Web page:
It certainly doesn’t feel like it’s been four years since Suffocation weighed in with Blood Oath. Could it be that we’ve gotten to the point where we’re taking the prospect of new Suffocation for granted? The latest snarling behemoth from these death metal titans is a boot on the throat, shocking us from our lassitude and reminding us that Suffocation is as vital and essential as ever.
Suffocation has been gathering speed since its reformation roughly ten years ago and Pinnacle of Bedlam may well be the high water mark of the Read the rest of this entry →
ClawHammer PR has offered up this killer trio of Shadow Kingdom releases! Hopefully you’ve already gotten the heads up on Corsair and Deceptor from my reviews, but just in case I’ve included review links below. There are also links to stream all three albums at the Shadow Kingdom Bandcamp page.
Entering is easy. Just send an email with “ClawHammer” in the subject line to Terrible Certainty Zine AT gmaildotcom. Although not required, I also suggest liking the ClawHammer and Shadow Kingdom Facebook pages and the Clawhammer Twitter feed. Good luck!
Bolder Damn – Mourning (Reissue)
Shadow Kingdom Records is a true stronghold for yesteryear, preserving the past and unearthing old gems. But Deceptor, like new label mates Corsair, are intriguing new additions to the SK roster, as they don’t cleanly fit that mold, yet uphold the values of the label while pushing traditional styles into the contemporary. Both acts have undeniable ties to vintage metal yet are indelibly modern in their application.
Deceptor is a British three-piece that combines a handful of classic styles and then bends and Read the rest of this entry →
Sweden’s Kongh has racked up plenty of critical praise in its short career, and although it seemed as though they were on the edge of a breakthrough with 2009’s Shadows of the Shapeless, they never quite got the payoff they could have. Should have. But something tells me Sole Creation’s going to push Kongh over the brink and in front of a wider audience. And truly the band covers enough ground to appeal to a broad cross-section of fans. After all, on the first track alone Kongh channels the tumbling locomotive momentum of High on Fire crossed with the rise and fall dynamics of Cult of Luna infused with the melodic hooks of Mastodon. They’re all bands that get lumped into the doom/sludge camp, simply because they don’t really belong anywhere else, and Kongh is among their ranks.
Before I get to War of the Gargantuas from the venerable Phil Anselmo and Bruce Corbitt’s (Rigor Mortis) Warbeast, I want to take a moment to remark on the terrible loss of Rigor Mortis legend Mike Scaccia. I don’t think it’s possible for young listeners of today to truly understand the impact of Mike’s guitar playing on the self-titled Rigor debut in 1988. His blinding speed and aggressive tremolo style was unlike anything of the time and helped propel that album to its (largely uncredited) influence on the forming death and black metal movements. He was of course a part of some of Ministry’s best years, as well as Revolting Cocks, Lard and others. And no one seems to have a bad word to say about the guy. Mike Scaccia was a tremendous talent and the world will miss him. Godspeed, Mike.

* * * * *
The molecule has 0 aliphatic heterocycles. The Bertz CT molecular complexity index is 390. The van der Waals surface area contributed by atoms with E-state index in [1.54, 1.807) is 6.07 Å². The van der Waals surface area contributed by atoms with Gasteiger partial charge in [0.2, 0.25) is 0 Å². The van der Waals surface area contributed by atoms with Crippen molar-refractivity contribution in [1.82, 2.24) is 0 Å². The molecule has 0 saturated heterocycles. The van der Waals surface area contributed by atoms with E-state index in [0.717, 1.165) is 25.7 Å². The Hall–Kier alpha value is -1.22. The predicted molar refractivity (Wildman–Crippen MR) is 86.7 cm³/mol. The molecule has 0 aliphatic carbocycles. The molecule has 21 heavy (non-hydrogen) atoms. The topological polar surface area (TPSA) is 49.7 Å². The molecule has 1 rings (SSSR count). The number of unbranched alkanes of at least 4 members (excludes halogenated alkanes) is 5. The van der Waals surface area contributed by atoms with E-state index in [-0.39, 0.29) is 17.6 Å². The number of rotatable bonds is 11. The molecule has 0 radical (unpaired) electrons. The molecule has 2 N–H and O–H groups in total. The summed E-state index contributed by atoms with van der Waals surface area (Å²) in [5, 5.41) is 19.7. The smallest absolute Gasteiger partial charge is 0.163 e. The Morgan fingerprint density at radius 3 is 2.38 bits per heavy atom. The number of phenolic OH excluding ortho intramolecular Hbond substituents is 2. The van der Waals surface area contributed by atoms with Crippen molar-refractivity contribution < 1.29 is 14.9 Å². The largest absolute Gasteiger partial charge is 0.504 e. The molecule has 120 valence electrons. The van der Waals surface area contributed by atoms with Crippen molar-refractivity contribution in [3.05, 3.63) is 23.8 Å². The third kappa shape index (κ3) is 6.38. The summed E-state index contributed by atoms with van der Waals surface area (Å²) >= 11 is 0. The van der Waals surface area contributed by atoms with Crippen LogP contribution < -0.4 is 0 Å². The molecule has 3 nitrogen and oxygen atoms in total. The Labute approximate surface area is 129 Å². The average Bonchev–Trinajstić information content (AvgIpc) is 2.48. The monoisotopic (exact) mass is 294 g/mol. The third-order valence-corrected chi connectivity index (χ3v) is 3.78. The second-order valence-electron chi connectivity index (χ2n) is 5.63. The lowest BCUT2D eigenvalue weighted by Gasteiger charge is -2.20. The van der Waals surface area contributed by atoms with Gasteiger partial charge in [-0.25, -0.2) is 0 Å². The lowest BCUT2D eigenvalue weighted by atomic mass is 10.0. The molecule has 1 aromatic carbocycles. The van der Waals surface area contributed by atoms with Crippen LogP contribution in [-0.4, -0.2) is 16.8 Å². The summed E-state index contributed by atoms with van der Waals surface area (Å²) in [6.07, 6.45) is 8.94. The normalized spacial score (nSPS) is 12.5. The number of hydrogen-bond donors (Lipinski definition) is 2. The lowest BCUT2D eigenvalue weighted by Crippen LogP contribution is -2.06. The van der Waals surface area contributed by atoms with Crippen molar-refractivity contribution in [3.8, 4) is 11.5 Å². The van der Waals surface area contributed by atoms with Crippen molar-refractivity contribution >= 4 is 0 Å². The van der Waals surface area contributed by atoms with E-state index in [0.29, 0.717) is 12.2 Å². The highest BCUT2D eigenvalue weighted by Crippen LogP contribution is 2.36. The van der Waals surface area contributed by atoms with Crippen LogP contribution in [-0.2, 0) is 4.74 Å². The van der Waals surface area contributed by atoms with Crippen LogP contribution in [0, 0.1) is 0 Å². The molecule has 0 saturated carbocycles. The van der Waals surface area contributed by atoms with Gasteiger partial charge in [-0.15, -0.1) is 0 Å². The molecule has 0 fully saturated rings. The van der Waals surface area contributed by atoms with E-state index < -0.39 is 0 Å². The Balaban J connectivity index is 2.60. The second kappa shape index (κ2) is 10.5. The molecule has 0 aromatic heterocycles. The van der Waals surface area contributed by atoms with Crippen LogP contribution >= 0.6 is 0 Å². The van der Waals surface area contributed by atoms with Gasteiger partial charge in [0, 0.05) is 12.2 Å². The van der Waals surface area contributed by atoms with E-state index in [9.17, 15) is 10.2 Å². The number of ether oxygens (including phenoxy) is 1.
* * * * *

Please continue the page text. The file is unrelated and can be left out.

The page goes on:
One-man metal typically falls within the hateful purview of the black metal realm, but that ain’t stopping Cincinnati’s Andrew Lampe from planting a rare flag for the death metal horde. The Wakedead Gathering is all Lampe, and his second effort, Dark Circles, is a satisfying platter of old school ghoulish death metal.
The churning rumble of The Wakedead Gathering’s take on classic death metal hits the spot and demonstrates Lampe’s devotion to the classics, as Dark Circles owes a serious debt to American legends like Immolation and Incantation, but also adds ribbons of European melodies and Read the rest of this entry →
Corsair is one of those bands you root for, and they’re as deserving as any indie act of label support to further its efforts. The Charlottesville, Virginia collective has been toiling away doing the DIY thing for several years and three compelling releases. They’ve managed to turn many a head, including, it seems, the folks over at Shadow Kingdom Records, who’ve been absolutely gushing about Corsair‘s latest offering. They signed the band and promptly reissued their self-titled record.
It is a damn fine album, if not the masterstroke it’s being labeled. Corsair is a strange bird to dissect. Initially one is struck by the flagrant Thin Lizzy-isms—the twin guitar harmonies that accentuate the band’s clean vocals and rock drumming. In this way they fit in alongside the Slough Feg, Bible of the Devil, and even Argus contingent, albeit it through a more generalized rock approach. Corsair doesn’t have a retro sound mind you, so much as they display a strong vintage sensibility.
The Christmas season: the time we’re all busily making our lists and checking them twice, pouring over release dates and stacks of albums, wringing our hands over the precise ordering… That’s right, it’s end of the year list time (which seems to come earlier each year), and I’m happy to unveil Terrible Certainty’s inaugural list of the best albums and EPs of the year. So without further ado, here’s the year’s best metal. Get busy buyin’ or get busy dyin’. Read the rest of this entry →
Posted in Lists
Tags: A Tree of Signs, Agalloch, Altar of Oblivion, Argus, Best Metal Albums of 2012, Blut Aus Nord, Dordeduh, Down, Enslaved, Evoken, Fall of the Idols, God Seed, Hellwell, High on Fire, Incantation, Malignancy, Manilla Road, Metal Album Reviews, Nekromantheon, Neurosis, Pallbearer, Pharaoh, Pig Destroyer, Revelation, Terrible Certainty, Ufomammut, Witchcraft, Wodensthrone